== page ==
by Ivan Israelstam
You need to know that labour law is doesn’t exist in the statutes alone. Our labour legislation deals largely with broad legal principles but are, in many areas, sorely lacking when it comes to detail.
- The Labour Relations Act (LRA) makes it clear that when you need to decide if a dismissal is acceptable in law, the arbitrator or judge must look at if the dismissal was fair. Schedule 8 of the LRA gives general guidelines about what’s fair and unfair.
The most comprehensive guidelines can’t always indicate what’s fair
This means you need to look at case law for more detailed guidance about what would be fair in specific circumstances as well as your own rules, terms and conditions of employment. For example:
- It isn’t easy to discipline an employee for breaking a rule if he can show he had no idea that the rule existed:
- In the case of Van Tonder vs Vaal Drift Boerdery Vennootskap (2000 5 BALR 583), employee x was dismissed for a variety of reasons, including the fact that he swore.
- However, the arbitrator found there was no rule against swearing at the workplace.
- The absence of the rule against swearing – together with the lack of evidence on the other charges – led the arbitrator to find that the dismissal was unfair and to award the employee 12 months’ remuneration as compensation.
- It could be argued that for an employee to be found guilty of misconduct there doesn’t need to be a rule against swearing. In other words, employers would want to argue that swearing at the workplace is universally known to be unacceptable, making the inclusion of an anti-swearing rule unnecessary.
- However, the LRA’s Code of Good Practice: Dismissal says that employers should inform their employees of their rules. This implies that it’s the employer’s responsibility to prove the rule exists and that the employee knew about it.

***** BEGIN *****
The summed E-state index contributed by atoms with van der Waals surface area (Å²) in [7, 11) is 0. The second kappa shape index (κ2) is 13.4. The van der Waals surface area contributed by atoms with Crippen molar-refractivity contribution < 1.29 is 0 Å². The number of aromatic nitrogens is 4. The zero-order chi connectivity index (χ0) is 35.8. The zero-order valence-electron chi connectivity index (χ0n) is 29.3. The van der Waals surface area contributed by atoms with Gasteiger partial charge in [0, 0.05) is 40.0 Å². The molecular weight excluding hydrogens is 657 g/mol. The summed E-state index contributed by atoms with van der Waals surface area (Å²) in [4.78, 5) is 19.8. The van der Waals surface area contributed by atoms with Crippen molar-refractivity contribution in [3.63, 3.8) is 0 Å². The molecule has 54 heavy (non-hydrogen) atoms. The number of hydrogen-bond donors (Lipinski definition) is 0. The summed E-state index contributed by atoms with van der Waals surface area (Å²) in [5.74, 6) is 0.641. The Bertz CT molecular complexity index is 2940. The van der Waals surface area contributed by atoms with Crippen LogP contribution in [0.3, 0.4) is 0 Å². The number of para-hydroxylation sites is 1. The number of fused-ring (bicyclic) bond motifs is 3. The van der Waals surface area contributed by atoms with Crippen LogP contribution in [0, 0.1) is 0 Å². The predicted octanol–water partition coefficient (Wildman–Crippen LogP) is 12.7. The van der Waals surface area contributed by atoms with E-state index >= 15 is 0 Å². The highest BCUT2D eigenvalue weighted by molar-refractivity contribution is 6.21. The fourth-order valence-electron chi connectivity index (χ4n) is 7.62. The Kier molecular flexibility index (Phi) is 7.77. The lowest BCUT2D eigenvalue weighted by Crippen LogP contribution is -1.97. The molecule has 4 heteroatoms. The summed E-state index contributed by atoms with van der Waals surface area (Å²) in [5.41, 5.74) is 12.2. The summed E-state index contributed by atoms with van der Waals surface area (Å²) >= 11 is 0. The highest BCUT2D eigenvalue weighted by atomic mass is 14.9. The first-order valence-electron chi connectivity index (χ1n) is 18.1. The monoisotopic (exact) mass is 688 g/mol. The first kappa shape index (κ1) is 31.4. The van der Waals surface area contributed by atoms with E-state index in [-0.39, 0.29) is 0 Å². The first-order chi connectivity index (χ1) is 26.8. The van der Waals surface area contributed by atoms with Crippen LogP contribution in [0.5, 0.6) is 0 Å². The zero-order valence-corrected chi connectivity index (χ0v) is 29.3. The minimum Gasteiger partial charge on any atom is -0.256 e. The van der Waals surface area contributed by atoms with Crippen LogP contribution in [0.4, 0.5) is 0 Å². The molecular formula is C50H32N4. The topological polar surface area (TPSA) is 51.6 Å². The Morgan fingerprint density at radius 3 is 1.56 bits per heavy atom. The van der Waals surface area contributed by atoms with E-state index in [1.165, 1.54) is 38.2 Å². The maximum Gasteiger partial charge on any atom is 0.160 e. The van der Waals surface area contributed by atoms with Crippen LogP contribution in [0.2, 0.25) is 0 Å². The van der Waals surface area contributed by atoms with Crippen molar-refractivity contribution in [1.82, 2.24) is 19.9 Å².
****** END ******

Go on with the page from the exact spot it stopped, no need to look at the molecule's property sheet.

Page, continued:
2 Reasons why do you need to update your terms and conditions of employment
1. You may need your employees to accept transfers to new locations or to a different shift. If you don’t include the possibility of your employees moving locations or shifts in their signed employment conditions, you will have a hard time forcing an employee to make a move.
2. You aren’t allowed to suspend your employees unfairly. One unfairness element could be the extreme length of the employee’s suspension period:
- If your disciplinary code doesn’t cater for protracted suspensions, a drawn-out suspension period could be considered unfair even if you are still paying your employee.
Protracted suspensions could be unfair on you, your employee and the general public because when your employee is being paid to sit at home not working, you bear the cost of him sitting idle.
You need to revamp your disciplinary code – fast!
The standard clauses in your disciplinary code are no longer sufficient because provision also needs to be made for exceptions. For example:
- If you want to be able to discipline an employee twice for the same act of misconduct, you need to make sure your disciplinary code provides for this. In the case of BMW (SA) (Pty Ltd vs Van der Walt (CLL vol. 13 No.5 page 49):
– The Labour Appeal Court held that for a second hearing for the same misconduct incident to be fair, the employer’s disciplinary code must allow this.
– In addition, holding a second hearing must be fair and it will only be fair in exceptional circumstances.
If you don’t update your company’s rules, disciplinary codes, terms and conditions of employment based on new case law decisions, you’ll be caught short in terms of implementing discipline and dismissing employees.
This article first appeared on HR Pulse.